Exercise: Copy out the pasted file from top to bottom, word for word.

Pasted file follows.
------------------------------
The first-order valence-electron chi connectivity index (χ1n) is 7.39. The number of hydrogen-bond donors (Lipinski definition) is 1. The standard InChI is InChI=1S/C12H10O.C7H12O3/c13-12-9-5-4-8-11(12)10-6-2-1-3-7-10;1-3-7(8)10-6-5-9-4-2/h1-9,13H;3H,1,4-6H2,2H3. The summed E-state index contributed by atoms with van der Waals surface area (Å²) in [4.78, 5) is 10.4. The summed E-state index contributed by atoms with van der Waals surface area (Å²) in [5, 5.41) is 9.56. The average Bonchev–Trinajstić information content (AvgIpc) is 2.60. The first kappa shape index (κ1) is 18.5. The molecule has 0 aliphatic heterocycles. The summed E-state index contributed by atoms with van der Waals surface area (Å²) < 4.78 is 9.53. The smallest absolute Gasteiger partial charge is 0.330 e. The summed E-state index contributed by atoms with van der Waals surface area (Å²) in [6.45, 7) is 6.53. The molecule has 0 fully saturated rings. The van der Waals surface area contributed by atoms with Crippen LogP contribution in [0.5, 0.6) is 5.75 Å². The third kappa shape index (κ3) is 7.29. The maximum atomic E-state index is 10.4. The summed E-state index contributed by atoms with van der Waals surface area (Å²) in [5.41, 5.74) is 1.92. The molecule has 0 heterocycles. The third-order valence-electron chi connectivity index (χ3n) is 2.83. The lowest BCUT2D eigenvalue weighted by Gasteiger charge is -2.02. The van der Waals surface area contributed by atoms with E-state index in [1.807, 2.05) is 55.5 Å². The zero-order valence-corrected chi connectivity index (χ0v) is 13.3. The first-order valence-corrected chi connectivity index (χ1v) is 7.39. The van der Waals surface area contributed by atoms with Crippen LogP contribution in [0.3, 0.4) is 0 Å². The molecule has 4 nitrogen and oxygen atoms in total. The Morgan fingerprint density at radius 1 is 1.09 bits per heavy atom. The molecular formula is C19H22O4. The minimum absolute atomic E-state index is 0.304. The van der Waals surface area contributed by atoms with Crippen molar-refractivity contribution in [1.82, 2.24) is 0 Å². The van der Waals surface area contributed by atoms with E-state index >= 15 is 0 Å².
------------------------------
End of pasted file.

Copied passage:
The first-order valence-electron chi connectivity index (χ1n) is 7.39. The number of hydrogen-bond donors (Lipinski definition) is 1. The standard InChI is InChI=1S/C12H10O.C7H12O3/c13-12-9-5-4-8-11(12)10-6-2-1-3-7-10;1-3-7(8)10-6-5-9-4-2/h1-9,13H;3H,1,4-6H2,2H3. The summed E-state index contributed by atoms with van der Waals surface area (Å²) in [4.78, 5) is 10.4. The summed E-state index contributed by atoms with van der Waals surface area (Å²) in [5, 5.41) is 9.56. The average Bonchev–Trinajstić information content (AvgIpc) is 2.60. The first kappa shape index (κ1) is 18.5. The molecule has 0 aliphatic heterocycles. The summed E-state index contributed by atoms with van der Waals surface area (Å²) < 4.78 is 9.53. The smallest absolute Gasteiger partial charge is 0.330 e. The summed E-state index contributed by atoms with van der Waals surface area (Å²) in [6.45, 7) is 6.53. The molecule has 0 fully saturated rings. The van der Waals surface area contributed by atoms with Crippen LogP contribution in [0.5, 0.6) is 5.75 Å². The third kappa shape index (κ3) is 7.29. The maximum atomic E-state index is 10.4. The summed E-state index contributed by atoms with van der Waals surface area (Å²) in [5.41, 5.74) is 1.92. The molecule has 0 heterocycles. The third-order valence-electron chi connectivity index (χ3n) is 2.83. The lowest BCUT2D eigenvalue weighted by Gasteiger charge is -2.02. The van der Waals surface area contributed by atoms with E-state index in [1.807, 2.05) is 55.5 Å². The zero-order valence-corrected chi connectivity index (χ0v) is 13.3. The first-order valence-corrected chi connectivity index (χ1v) is 7.39. The van der Waals surface area contributed by atoms with Crippen LogP contribution in [0.3, 0.4) is 0 Å². The molecule has 4 nitrogen and oxygen atoms in total. The Morgan fingerprint density at radius 1 is 1.09 bits per heavy atom. The molecular formula is C19H22O4. The minimum absolute atomic E-state index is 0.304. The van der Waals surface area contributed by atoms with Crippen molar-refractivity contribution in [1.82, 2.24) is 0 Å². The van der Waals surface area contributed by atoms with E-state index >= 15 is 0 Å².